Huge sporting events, concerts, and other instances where thousands of people gather in one area can be real taxing on local mobile networks. During events like the Super Bowl, companies spend quite a lot of money beefing up their networks to help people have better service — but soon those companies might employ a different technique: drones.
In fact, drone maker CyPhy Works, which is based in Massachusetts, has developed a new tethered drone that offers a 4G LTE payload and could be deployed to help provide coverage to the thousands of people who might want it.
The drone is called the Persistent Aerial Reconnaissance and Communications (PARC), and two PARC drones with the equipped radio equipment are able to offer increased coverage to roughly one square mile — which is around the footprint of a large stadium.
So why does it need to be tethered? Well, a tethered connection means power can be delivered to the drone, which in turn means that at can fly indefinitely. In fact, engineers at CyPhy say that they’ve flown drones for hundreds of hours at a time without bringing it down, according to a Recode report. That tether obviously does limit how high the drone can fly, but even tethered the PARC drone can fly a hefty 400 feet high — more than enough for most large-scale events.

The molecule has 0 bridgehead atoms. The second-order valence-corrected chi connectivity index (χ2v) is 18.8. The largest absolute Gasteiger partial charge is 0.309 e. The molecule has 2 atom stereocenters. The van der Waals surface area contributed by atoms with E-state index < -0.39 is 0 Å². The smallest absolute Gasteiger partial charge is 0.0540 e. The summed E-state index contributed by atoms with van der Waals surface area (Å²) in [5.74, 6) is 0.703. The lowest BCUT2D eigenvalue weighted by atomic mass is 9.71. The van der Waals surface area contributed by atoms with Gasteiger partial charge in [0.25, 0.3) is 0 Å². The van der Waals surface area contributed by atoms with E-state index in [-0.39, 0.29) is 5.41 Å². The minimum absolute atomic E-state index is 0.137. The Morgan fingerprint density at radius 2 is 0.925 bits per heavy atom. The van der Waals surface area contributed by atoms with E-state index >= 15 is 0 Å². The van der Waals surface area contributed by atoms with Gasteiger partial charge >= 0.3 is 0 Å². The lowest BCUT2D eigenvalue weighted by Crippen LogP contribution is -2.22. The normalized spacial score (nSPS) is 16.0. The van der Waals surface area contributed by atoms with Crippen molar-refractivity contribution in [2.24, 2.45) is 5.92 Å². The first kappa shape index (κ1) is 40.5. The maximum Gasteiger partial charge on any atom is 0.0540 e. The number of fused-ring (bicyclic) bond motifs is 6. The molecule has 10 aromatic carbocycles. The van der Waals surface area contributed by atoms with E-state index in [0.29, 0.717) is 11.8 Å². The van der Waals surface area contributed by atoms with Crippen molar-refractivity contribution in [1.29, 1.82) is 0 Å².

This type of technology could be more useful than simply providing connectivity to large crowds — it could also be used in natural disasters when cell towers and radios are all taken offline.
Of course, all this technology isn’t cheap but it’s far cheaper than alternatives. Normally, vehicles with full networking equipment can cost as much as $1.5 million per unit, but the PARC drone sits at $200,000.
CyPhy itself has made headlines before — namely for testing package delivery with UPS.
It will be interesting to see the future of internet connectivity — Facebook is developing drones that connect those below, while Google is well known for its “Project Look” initiative that does the same thing with weather balloons. Could we soon go to the Super Bowl and have a fast connection thanks to a drone hovering above? Only time will tell.
- Military nano drones help soldiers map out the battlefield ahead
- Why Bluetooth is named after this famous king
- The best drones under $500
- Sony CES highlights: Everything announced for 2021
- What to expect in mobile at CES 2021: Galaxy S21, foldables, wearables, and 5G